Regardless of what you choose - the canvas isn't as easy to set up as other materials such as paper or vinyl (unless you're using a frame). So make sure you plan accordingly and take your backdrop with you to your location, or be prepared for the effort it takes to set up canvas backdrops.
I have included a video below that goes into much better detail about correctly hanging a canvas (or paper) backdrop.
Best Way To Care For And Store A Canvas Backdrop
Canvas is a natural material, meaning it's not synthetic and doesn't have preservative properties (like vinyl/plastic/PVC). So when it is not in use, you have to store it away from harmful elements. To make it last, you need to keep it away from any moisture or dampness by storing it in a dry place.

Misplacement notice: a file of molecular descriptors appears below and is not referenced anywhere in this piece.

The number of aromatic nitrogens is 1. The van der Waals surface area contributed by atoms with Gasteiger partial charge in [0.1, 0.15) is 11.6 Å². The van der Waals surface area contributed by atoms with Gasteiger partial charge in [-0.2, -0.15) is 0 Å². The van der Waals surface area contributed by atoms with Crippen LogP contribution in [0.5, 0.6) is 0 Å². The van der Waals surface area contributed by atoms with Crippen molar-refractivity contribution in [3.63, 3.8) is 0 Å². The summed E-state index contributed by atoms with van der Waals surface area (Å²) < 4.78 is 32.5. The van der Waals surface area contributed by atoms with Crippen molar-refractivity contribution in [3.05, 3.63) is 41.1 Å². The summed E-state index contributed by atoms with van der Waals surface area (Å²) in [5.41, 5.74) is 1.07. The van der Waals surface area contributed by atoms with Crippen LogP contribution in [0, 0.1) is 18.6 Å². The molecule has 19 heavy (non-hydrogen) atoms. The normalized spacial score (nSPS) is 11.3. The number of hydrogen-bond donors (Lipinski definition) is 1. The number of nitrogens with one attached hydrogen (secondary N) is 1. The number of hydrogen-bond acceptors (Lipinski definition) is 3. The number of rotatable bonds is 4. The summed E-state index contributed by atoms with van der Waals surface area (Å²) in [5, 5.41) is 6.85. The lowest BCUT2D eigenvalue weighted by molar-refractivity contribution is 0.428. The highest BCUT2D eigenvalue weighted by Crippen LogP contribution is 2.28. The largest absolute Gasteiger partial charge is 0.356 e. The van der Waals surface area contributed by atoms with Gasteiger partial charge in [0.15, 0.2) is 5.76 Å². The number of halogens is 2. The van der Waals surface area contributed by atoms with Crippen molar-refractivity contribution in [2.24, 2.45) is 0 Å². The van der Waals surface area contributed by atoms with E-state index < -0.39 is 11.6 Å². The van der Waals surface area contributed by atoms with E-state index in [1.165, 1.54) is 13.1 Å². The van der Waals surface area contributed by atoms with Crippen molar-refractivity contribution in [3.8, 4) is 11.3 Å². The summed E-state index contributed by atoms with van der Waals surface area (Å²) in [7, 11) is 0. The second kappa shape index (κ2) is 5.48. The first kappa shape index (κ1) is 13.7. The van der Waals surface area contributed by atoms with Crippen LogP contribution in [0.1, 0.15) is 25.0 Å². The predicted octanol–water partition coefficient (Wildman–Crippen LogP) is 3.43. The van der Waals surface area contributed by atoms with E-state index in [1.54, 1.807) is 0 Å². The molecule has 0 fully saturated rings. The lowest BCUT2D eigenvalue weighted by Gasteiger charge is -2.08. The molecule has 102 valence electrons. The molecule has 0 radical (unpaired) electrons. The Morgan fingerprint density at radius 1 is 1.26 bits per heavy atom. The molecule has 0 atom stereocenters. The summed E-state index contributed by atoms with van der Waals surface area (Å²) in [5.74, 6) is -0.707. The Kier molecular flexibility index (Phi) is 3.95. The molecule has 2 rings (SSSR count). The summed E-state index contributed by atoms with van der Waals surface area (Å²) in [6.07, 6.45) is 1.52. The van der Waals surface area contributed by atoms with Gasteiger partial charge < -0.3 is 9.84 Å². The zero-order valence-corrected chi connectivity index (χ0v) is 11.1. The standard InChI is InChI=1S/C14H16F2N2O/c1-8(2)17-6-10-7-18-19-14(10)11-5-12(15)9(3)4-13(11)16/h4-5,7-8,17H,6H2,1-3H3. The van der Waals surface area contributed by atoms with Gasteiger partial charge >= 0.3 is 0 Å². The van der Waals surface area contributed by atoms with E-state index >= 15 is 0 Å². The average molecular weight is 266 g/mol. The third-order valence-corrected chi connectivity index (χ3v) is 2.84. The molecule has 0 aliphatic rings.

You will want to avoid direct sunlight as it will make it fade over time.
You can store your backdrop in a large bin or container to keep them safe from the elements such as moisture and dust. This includes humidity. Coastal areas of the United States such as Florida, have very high humidity levels. You'll want to avoid these conditions at all costs.
Cleaning Your Backdrop
If you need to clean the canvas - it is best to use a gentle soap and water or a light detergent with cold water. Avoid any solvents when cleaning canvas as this can damage the fabric over time. If your backdrop has dirt on them that will not come off by just washing it with soap and water, you can use a soft brush to scrub the canvas gently.